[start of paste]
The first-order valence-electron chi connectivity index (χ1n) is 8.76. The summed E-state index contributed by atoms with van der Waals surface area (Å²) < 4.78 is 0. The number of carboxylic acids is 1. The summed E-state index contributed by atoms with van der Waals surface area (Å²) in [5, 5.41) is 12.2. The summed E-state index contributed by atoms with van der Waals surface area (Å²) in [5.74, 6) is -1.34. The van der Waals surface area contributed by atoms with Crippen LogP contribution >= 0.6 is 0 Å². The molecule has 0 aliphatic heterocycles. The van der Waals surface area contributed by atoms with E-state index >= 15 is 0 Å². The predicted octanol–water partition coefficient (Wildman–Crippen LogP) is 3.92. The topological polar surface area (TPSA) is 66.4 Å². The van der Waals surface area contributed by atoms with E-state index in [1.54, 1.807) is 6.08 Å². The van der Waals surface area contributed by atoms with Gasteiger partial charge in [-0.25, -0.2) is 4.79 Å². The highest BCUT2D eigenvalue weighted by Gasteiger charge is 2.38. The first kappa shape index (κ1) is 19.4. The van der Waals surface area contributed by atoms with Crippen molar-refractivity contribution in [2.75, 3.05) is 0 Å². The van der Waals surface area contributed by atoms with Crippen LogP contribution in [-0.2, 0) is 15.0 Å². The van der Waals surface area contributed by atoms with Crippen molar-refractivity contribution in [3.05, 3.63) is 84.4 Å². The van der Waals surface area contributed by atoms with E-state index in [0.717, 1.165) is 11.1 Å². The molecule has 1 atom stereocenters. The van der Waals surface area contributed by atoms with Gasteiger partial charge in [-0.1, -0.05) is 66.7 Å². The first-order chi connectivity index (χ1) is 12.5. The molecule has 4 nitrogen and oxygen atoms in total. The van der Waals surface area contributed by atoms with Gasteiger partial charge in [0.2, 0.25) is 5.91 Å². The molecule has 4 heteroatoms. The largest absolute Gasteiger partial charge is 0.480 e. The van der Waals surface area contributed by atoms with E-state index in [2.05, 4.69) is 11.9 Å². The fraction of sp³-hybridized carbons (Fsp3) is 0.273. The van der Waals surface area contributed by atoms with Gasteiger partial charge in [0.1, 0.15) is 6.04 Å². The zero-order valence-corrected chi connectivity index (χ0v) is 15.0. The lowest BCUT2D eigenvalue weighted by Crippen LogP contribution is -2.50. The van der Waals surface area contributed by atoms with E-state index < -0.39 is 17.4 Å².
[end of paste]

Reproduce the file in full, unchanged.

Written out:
The first-order valence-electron chi connectivity index (χ1n) is 8.76. The summed E-state index contributed by atoms with van der Waals surface area (Å²) < 4.78 is 0. The number of carboxylic acids is 1. The summed E-state index contributed by atoms with van der Waals surface area (Å²) in [5, 5.41) is 12.2. The summed E-state index contributed by atoms with van der Waals surface area (Å²) in [5.74, 6) is -1.34. The van der Waals surface area contributed by atoms with Crippen LogP contribution >= 0.6 is 0 Å². The molecule has 0 aliphatic heterocycles. The van der Waals surface area contributed by atoms with E-state index >= 15 is 0 Å². The predicted octanol–water partition coefficient (Wildman–Crippen LogP) is 3.92. The topological polar surface area (TPSA) is 66.4 Å². The van der Waals surface area contributed by atoms with E-state index in [1.54, 1.807) is 6.08 Å². The van der Waals surface area contributed by atoms with Gasteiger partial charge in [-0.25, -0.2) is 4.79 Å². The highest BCUT2D eigenvalue weighted by Gasteiger charge is 2.38. The first kappa shape index (κ1) is 19.4. The van der Waals surface area contributed by atoms with Crippen molar-refractivity contribution in [2.75, 3.05) is 0 Å². The van der Waals surface area contributed by atoms with Crippen LogP contribution in [-0.2, 0) is 15.0 Å². The van der Waals surface area contributed by atoms with Crippen molar-refractivity contribution in [3.05, 3.63) is 84.4 Å². The van der Waals surface area contributed by atoms with E-state index in [0.717, 1.165) is 11.1 Å². The molecule has 1 atom stereocenters. The van der Waals surface area contributed by atoms with Gasteiger partial charge in [-0.1, -0.05) is 66.7 Å². The first-order chi connectivity index (χ1) is 12.5. The molecule has 4 nitrogen and oxygen atoms in total. The van der Waals surface area contributed by atoms with Gasteiger partial charge in [0.2, 0.25) is 5.91 Å². The molecule has 4 heteroatoms. The largest absolute Gasteiger partial charge is 0.480 e. The van der Waals surface area contributed by atoms with E-state index in [2.05, 4.69) is 11.9 Å². The fraction of sp³-hybridized carbons (Fsp3) is 0.273. The van der Waals surface area contributed by atoms with Gasteiger partial charge in [0.1, 0.15) is 6.04 Å². The zero-order valence-corrected chi connectivity index (χ0v) is 15.0. The lowest BCUT2D eigenvalue weighted by Crippen LogP contribution is -2.50. The van der Waals surface area contributed by atoms with E-state index < -0.39 is 17.4 Å².